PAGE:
Cancer drugs of the new, molecular generation destroy malignant breast tumors in a targeted manner: They block characteristic molecules on tumor cells - receptors for the hormones estrogen or progesterone, or a co-receptor, called HER2, that binds to many growth factors. But about one in every six breast tumors has none of these receptors. Such cancers, called triple-negative, are particularly aggressive and notoriously difficult to treat.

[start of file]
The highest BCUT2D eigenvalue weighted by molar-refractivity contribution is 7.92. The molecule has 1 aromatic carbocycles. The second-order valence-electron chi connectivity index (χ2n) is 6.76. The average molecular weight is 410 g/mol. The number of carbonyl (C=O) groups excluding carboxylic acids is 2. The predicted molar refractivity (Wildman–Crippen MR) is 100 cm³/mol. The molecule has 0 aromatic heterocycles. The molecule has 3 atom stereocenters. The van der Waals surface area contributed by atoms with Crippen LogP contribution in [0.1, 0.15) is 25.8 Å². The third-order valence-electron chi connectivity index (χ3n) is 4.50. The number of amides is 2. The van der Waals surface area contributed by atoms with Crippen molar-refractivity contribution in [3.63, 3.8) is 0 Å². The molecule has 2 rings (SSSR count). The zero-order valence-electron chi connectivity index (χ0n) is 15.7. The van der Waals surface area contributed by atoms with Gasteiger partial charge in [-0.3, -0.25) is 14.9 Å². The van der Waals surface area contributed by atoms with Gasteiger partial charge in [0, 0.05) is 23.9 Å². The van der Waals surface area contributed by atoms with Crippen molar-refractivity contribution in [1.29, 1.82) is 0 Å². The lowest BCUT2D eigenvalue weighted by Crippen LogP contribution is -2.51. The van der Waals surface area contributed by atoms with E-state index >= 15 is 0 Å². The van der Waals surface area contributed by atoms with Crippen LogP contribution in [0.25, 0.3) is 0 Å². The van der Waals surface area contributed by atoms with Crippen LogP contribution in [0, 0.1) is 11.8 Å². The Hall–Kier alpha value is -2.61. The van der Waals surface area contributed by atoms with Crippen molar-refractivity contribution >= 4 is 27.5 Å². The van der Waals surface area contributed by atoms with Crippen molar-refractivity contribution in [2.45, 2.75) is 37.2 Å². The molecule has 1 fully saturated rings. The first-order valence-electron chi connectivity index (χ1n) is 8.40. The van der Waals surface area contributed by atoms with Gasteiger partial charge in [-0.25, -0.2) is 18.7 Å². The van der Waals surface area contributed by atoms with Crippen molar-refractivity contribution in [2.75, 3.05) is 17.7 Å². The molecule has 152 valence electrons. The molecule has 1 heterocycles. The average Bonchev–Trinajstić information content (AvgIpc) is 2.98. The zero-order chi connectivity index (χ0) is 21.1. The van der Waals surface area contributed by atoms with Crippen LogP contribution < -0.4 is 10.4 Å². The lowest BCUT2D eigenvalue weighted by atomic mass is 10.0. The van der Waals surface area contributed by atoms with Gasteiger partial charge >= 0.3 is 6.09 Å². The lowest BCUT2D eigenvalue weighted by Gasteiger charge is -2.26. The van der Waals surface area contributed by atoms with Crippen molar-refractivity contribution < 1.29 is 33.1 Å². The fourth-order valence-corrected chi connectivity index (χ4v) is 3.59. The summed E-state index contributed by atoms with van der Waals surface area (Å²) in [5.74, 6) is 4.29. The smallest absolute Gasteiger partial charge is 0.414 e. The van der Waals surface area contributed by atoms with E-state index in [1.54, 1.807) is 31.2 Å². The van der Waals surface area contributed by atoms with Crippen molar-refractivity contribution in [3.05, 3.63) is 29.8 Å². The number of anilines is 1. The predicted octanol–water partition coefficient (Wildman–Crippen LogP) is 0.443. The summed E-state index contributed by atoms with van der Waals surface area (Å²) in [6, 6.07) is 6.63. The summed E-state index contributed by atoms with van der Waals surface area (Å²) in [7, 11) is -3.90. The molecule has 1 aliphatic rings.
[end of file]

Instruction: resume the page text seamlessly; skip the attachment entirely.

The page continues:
Some of these therapy-resistant cancers have a potential molecular target for cancer drugs, a growth-factor receptor called EGFR, but an EGFR-blocking drug has proved ineffective in treating them. In a study published recently in the Proceedings of the National Academy of Sciences, Weizmann Institute researchers propose a potential solution: to simultaneously treat triple-negative breast cancer with two EGFR-blocking antibodies instead of one. In a study in mice, the scientists showed that a certain combination of two antibodies indeed prevented the growth and spread of triple-negative tumors. The research team, led by Prof. Yosef Yarden of the Biological Regulation Department and Prof. Michael Sela of the Immunology Department, included Drs. Daniela Ferraro, Nade`ge Gaborit, Ruth Maron, Hadas Cohen-Dvashi, Ziv Porat, Fresia Pareja, and Sara Lavi, Dr. Moshit Lindzen and Nir Ben-Chetrit.